Blood and tissue dehydroepiandrosterone sulphate levels and their relationship to chronic inflammatory bowel disease


de la Torre B




Clin Exp Rheumatol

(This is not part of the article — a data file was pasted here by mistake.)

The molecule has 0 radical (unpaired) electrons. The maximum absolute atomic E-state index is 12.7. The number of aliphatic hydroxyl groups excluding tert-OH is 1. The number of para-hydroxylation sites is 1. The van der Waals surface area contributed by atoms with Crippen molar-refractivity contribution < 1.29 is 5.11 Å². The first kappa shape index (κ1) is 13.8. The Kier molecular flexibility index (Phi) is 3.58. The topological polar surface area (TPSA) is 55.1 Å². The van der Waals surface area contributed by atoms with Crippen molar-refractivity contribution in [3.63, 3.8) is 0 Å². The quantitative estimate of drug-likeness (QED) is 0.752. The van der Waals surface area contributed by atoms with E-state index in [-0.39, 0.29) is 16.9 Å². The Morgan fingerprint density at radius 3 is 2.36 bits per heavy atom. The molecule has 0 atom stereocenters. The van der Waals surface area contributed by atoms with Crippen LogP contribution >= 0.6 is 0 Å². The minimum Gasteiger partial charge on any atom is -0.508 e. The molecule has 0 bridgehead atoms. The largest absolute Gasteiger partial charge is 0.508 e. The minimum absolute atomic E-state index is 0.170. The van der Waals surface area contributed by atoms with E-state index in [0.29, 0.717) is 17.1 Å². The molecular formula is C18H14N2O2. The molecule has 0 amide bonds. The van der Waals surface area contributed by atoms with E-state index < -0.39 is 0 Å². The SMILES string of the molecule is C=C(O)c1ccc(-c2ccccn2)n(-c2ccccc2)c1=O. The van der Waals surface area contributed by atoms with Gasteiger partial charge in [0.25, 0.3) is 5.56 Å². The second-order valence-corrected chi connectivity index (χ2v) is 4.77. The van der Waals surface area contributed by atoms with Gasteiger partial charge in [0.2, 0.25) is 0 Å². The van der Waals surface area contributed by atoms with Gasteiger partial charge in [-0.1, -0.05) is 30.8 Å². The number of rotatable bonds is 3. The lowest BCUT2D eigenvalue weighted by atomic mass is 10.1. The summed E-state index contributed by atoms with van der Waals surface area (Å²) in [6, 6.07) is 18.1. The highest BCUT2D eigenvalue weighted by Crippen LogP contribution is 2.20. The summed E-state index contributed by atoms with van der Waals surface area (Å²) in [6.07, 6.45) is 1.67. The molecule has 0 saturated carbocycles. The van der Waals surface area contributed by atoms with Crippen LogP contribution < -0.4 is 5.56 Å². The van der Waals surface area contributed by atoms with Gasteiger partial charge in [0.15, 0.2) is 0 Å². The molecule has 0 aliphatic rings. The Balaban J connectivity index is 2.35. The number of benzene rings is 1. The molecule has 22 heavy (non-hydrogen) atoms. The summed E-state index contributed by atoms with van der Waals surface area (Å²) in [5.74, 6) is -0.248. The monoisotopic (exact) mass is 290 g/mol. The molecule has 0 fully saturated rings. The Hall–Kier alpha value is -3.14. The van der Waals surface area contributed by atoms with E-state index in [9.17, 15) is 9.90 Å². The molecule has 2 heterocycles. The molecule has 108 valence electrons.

OBJECTIVE: To evaluate the levels of dehydroepiandrosterone sulphate (DHEAS) in the blood and tissues of patients with inflammatory bowel disease (IBD). METHODS: DHEAS levels were measured by radioimmunoassay in blood from 112 patients with IBD: 46 with ulcerative colitis (UC) and 66 with Crohn's disease. The levels were compared with those in 80 healthy controls. In addition, DHEAS concentrations were measured in gut tissue from 40 patients (28 patients with IBD and 12 with other bowel disorders) who had undergone gut surgery. Correlation analyses were carried out between the blood and tissue levels of DHEAS. RESULTS: The mean levels of DHEAS in the blood were markedly lower in the two patient groups (1350 nmol/l in UC and 1850 nmol/l in Crohn's disease vs. 3300 nmol/l in controls; p < 0.001 and p < 0.01 respectively). A diminution below the confidence limits of the controls (< 2500 nmol/l) was found in 37 (79%) of the patients with UC and in 49 (74%) of those with Crohn's disease. The remainder had DHEAS levels within the normal range (> 2500 nmol/l). The overall mean DHEAS concentration in gut tissue was 226 nmol/kg. A significant correlation was found between levels in the blood and those in tissues (correlation coefficient = 0.469; p < 0.002). CONCLUSION: These data indicate that low blood DHEAS is a feature in a majority of patients with UC or Crohn's disease. The possibility that there is a functional relationship between low DHEAS levels and some of the pathophysiologic features of IBD needs to be investigated.